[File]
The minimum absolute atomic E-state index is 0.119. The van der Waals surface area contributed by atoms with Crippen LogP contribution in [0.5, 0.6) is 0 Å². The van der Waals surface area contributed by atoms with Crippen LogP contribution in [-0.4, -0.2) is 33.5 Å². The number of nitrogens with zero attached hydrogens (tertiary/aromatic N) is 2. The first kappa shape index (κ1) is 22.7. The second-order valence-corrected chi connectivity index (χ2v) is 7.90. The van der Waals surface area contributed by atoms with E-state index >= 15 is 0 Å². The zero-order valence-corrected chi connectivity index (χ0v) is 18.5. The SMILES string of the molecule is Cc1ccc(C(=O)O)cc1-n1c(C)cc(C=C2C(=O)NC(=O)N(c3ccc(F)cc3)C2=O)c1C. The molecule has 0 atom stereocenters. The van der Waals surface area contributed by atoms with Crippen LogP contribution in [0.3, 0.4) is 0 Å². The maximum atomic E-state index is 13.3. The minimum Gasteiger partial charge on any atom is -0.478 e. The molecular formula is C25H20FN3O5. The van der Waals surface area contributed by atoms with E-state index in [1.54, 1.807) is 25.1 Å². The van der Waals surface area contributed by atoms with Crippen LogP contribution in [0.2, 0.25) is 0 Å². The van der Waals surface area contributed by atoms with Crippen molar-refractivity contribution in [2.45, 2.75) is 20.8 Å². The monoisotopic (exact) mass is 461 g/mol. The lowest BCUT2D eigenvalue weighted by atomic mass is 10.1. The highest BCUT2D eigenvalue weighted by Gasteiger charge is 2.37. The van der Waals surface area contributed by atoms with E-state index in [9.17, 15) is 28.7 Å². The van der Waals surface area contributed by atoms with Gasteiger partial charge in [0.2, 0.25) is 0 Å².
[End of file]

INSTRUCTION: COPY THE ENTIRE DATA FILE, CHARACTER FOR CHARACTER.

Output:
The minimum absolute atomic E-state index is 0.119. The van der Waals surface area contributed by atoms with Crippen LogP contribution in [0.5, 0.6) is 0 Å². The van der Waals surface area contributed by atoms with Crippen LogP contribution in [-0.4, -0.2) is 33.5 Å². The number of nitrogens with zero attached hydrogens (tertiary/aromatic N) is 2. The first kappa shape index (κ1) is 22.7. The second-order valence-corrected chi connectivity index (χ2v) is 7.90. The van der Waals surface area contributed by atoms with E-state index >= 15 is 0 Å². The zero-order valence-corrected chi connectivity index (χ0v) is 18.5. The SMILES string of the molecule is Cc1ccc(C(=O)O)cc1-n1c(C)cc(C=C2C(=O)NC(=O)N(c3ccc(F)cc3)C2=O)c1C. The molecule has 0 atom stereocenters. The van der Waals surface area contributed by atoms with Crippen LogP contribution in [0.3, 0.4) is 0 Å². The maximum atomic E-state index is 13.3. The minimum Gasteiger partial charge on any atom is -0.478 e. The molecular formula is C25H20FN3O5. The van der Waals surface area contributed by atoms with E-state index in [1.54, 1.807) is 25.1 Å². The van der Waals surface area contributed by atoms with Crippen LogP contribution in [0.2, 0.25) is 0 Å². The van der Waals surface area contributed by atoms with Crippen molar-refractivity contribution in [2.45, 2.75) is 20.8 Å². The monoisotopic (exact) mass is 461 g/mol. The lowest BCUT2D eigenvalue weighted by atomic mass is 10.1. The highest BCUT2D eigenvalue weighted by Gasteiger charge is 2.37. The van der Waals surface area contributed by atoms with E-state index in [9.17, 15) is 28.7 Å². The van der Waals surface area contributed by atoms with Gasteiger partial charge in [0.2, 0.25) is 0 Å².